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Colloquium on Sin and Forgiveness, January 24, 2003

Schedule of Speakers

UCSB Medieval Studies is proud to present this year's collquium on the topic of sin and forgiveness. In the past few years, a number of scholars working on premodern Europe have turned to the history of the emotions: anger, grief, fear, guilt and contrition. This is part of a borader turn towards new ways to think about subjectivity in the past. Sin and forgiveness are particularly revealing of medieval understandings of emotion because the Church required that sinners experience contrition, an inner transformation, in order to be forgiven and have a chance at salvation. Represenations of sin and forgiveness allow glimpses of the complex ways in which late medieval people understood interior experience. The speakers are a historian of theology and popular religion, on the history of the Church's teaching on deathbed forgiveness; an Anglo-Saxonist, on the dynamics of forgiveness, understood as an exchange; an Italianist, on public representations of the sins, performed by the boys in a late medieval Florentine confraternity; an art historian on sixteenth-century wax devotional images of sinners in hell and Purgatory. The format will be lectures and then comments by UC faculty from different perspectives, including psychoanalysis and gender studies.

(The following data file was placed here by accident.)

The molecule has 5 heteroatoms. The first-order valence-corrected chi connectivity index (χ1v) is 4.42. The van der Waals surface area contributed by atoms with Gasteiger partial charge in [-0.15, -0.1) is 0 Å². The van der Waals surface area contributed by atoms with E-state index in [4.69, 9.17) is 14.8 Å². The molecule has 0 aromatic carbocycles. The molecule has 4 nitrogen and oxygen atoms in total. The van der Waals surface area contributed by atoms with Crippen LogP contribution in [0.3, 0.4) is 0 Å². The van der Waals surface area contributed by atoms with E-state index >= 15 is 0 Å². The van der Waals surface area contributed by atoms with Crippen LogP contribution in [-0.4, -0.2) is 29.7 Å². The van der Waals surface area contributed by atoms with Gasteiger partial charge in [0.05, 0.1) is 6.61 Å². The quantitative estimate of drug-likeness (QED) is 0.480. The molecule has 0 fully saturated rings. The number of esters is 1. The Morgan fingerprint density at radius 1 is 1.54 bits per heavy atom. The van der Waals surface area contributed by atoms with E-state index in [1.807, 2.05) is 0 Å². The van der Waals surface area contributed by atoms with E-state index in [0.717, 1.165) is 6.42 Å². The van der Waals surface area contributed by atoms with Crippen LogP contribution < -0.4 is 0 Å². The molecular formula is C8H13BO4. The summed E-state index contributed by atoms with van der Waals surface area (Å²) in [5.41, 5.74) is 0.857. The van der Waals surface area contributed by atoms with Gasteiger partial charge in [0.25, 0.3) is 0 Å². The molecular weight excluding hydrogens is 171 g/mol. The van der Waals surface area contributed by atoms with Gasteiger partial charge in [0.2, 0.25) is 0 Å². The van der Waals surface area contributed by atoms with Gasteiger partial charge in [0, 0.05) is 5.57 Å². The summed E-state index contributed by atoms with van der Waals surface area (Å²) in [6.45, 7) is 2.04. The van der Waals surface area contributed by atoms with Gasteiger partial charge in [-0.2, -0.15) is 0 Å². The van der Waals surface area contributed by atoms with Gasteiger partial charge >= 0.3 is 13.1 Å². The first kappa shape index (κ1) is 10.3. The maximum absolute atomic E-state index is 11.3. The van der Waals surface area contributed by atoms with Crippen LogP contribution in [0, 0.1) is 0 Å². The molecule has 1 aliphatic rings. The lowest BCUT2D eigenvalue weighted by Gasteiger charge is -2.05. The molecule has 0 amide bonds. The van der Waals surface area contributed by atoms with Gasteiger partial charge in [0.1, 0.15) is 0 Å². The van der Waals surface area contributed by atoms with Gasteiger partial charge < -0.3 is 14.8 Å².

Friday, January 24 2003
McCune Conference Center, IHC, 6th Floor HSSB


Thomas N. Tentler - 9:00 am
"Deathbed forgiveness from Abelard to Luther."
Professor Emeritus, History Department, University of Michigan.

Konrad Eisenbichler - 10:30 am
"Confratelli and Compagnacci: Sin, Boys, and Confraternities in Renaissance Florence."
Professor of Italian Studies and Director, Centre for Reformation and Renaissance Studies, University of Toronto.

Allen J. Frantzen - 1:00 pm
"Pardon Me: The Scene of Confession in Anglo-Saxon England."
Professor, English Department, Loyola University of Chicago.

Christine Göttler - 2:30 pm
"Shaping the soul: Giovanni Bernadino Azzolino's wax figures of the Four Last Things and their aristocratic owners."
Associate Professor of Art History, University of Washington.


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